US astronaut of Czech and Slovak origin Eugene Cernan died on January 16 in the age of 82. He was the last astronaut on the Moon and also one of three people who flew to the Moon twice.
Cernan died in Houston after health problems, his family informed, without providing further details, the SITA newswire reported.
Cernan was born on March 14, 1934 in Chicago. His father was of Slovak origin, while his mother was of Czech origin. He studied at Purdue University and in 1958 became a naval aviator. Five years later he was picked by NASA representatives to become one of 14 candidates for the Gemini and Apollo missions.
He has been in space three times: in June 1966 he attended the Gemini 9A mission, in May 1969 the Apollo 10 mission, and in December 1972 the Apollo 17 mission, which was the last one with a human crew that flew to the Moon.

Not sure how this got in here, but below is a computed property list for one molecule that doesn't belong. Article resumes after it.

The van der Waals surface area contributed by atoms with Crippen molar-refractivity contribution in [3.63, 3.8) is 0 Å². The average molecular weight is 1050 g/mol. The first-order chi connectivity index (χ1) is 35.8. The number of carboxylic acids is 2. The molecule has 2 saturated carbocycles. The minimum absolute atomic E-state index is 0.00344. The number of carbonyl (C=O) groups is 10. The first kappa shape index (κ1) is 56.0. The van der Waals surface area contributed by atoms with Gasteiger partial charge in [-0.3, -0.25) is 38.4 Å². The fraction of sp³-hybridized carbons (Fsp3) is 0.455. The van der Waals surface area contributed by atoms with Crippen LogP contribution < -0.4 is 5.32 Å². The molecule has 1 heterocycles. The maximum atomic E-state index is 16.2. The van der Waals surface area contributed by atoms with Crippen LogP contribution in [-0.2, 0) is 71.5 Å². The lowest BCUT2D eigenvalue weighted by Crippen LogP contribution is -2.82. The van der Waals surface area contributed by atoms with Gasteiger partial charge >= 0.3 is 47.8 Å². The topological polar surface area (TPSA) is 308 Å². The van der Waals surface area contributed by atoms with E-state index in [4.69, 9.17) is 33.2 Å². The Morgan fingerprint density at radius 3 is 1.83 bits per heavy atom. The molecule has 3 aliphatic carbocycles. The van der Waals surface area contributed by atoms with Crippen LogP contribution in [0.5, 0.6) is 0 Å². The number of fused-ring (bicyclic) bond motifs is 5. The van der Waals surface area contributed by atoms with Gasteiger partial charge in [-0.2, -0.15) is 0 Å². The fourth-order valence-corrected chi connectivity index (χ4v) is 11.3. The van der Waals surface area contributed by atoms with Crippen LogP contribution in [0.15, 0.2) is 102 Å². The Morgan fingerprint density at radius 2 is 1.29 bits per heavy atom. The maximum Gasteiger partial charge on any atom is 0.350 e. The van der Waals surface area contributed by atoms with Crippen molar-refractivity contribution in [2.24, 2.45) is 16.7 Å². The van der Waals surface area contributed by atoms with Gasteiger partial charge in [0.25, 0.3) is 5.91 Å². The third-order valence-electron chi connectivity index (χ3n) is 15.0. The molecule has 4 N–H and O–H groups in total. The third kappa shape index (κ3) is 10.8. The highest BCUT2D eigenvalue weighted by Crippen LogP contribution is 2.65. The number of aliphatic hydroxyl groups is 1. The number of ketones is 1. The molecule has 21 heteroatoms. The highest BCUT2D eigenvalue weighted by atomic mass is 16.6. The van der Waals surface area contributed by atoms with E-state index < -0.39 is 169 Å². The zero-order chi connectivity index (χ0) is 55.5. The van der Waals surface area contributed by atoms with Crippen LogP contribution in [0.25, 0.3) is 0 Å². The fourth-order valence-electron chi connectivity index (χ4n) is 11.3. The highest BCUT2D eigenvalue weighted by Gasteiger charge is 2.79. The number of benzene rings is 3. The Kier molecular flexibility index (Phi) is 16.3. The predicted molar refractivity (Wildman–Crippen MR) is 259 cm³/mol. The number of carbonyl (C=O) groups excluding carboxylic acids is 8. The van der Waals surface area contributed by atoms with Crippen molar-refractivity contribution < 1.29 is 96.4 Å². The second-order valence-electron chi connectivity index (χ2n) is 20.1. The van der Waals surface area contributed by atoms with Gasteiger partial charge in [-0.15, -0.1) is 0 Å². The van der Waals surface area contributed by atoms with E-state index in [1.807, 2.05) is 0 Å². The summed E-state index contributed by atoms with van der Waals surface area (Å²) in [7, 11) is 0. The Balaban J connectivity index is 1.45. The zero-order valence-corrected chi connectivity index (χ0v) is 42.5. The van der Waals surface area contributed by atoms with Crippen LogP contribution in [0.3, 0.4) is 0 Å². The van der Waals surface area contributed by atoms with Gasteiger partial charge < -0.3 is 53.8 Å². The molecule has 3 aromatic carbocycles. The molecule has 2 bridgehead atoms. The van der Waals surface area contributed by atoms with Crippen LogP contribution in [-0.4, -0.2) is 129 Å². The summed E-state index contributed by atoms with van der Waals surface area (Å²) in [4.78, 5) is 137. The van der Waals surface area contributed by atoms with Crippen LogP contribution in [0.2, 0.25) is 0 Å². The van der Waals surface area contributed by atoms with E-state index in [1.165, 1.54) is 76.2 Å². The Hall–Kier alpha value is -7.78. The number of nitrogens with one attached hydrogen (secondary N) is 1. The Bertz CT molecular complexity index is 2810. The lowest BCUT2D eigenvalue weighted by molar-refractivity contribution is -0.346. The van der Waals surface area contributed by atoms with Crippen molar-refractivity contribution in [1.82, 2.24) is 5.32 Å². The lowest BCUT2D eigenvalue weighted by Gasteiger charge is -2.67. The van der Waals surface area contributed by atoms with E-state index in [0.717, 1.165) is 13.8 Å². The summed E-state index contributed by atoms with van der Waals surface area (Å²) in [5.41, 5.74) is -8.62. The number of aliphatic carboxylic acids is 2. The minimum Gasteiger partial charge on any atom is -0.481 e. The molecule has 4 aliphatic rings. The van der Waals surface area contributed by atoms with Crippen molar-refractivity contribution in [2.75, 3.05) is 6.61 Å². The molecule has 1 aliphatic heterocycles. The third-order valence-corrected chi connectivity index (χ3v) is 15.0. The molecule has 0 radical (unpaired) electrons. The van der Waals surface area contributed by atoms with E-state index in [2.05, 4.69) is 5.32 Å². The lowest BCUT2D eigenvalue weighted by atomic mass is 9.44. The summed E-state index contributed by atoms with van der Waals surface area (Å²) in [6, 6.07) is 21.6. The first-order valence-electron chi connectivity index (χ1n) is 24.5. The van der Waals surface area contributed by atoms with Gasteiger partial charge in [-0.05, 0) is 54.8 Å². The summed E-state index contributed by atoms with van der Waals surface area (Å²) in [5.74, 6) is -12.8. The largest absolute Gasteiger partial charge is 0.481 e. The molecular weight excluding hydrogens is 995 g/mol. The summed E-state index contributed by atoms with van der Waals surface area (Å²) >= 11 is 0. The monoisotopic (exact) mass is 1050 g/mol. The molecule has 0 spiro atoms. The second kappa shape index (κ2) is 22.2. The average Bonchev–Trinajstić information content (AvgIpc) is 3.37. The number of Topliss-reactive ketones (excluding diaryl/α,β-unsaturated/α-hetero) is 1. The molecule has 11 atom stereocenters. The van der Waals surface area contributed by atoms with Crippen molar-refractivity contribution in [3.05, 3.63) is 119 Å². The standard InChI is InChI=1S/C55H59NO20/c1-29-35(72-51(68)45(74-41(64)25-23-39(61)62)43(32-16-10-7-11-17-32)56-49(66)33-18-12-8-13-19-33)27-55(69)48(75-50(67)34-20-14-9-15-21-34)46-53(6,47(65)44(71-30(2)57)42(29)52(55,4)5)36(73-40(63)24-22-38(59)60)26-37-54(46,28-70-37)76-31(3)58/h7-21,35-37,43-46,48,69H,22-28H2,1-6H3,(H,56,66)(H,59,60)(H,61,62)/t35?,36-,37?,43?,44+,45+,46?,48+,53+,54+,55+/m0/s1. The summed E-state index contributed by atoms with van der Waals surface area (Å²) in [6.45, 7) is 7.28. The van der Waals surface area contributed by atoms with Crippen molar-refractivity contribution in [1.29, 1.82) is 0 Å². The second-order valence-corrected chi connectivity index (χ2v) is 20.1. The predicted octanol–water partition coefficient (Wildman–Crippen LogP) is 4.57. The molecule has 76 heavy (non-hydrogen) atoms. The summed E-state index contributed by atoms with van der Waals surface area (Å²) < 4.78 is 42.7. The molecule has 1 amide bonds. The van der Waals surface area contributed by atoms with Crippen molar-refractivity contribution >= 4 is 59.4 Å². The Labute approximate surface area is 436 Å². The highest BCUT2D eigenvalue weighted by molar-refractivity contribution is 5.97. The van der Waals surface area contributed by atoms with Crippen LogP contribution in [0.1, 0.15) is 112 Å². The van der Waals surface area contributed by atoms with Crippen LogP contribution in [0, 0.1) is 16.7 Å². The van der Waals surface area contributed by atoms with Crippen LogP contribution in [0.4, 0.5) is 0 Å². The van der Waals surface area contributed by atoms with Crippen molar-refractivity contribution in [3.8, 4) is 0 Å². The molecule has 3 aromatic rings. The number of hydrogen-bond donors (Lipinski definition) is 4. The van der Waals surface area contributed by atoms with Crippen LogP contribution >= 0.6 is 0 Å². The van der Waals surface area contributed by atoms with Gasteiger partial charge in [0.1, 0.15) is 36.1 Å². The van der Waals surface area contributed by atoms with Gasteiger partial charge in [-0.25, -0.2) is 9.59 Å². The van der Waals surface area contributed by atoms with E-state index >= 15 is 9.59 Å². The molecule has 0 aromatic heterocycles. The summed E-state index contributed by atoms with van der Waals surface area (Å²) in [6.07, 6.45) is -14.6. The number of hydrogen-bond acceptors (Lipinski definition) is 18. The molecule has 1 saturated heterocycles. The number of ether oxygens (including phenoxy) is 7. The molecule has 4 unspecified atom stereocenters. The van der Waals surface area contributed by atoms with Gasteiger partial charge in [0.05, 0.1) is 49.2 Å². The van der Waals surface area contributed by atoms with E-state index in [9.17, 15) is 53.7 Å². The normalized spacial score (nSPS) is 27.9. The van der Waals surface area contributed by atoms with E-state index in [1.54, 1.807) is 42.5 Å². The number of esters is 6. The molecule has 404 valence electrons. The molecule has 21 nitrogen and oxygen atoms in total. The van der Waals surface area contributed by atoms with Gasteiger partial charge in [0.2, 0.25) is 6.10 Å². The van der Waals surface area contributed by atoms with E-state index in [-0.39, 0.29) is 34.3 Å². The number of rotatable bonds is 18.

Cernan left NASA and the army in 1976 and started a private business. He has appeared on television and published an autobiography “The Last Man on the Moon” in 1999, which served as a base for a documentary bearing the same title, SITA wrote.
The astronaut also visited Slovakia three times: in 1974 (when it was part of Czechoslovakia), 1994 and 2004. During his second visit he was awarded by The Order of the White Double Cross Second Class by then-president Michal Kováč. He also received a golden medal of the Slovak Academy of Sciences for his contribution to the development of applied electronics, electronics and space sciences, the TASR newswire reported.
During his last visit, Cernan ceremonially opened the photo exhibition taken during the flight to space in 1972. It was composed of 15 large-size and 54 smaller pictures from NASA archive in Houston.
Cernan was also the holder of honorary doctorates granted by the Comenius University and the Slovak University of Technology in Bratislava.
17. Jan 2017 at 13:39 | Compiled by Spectator staff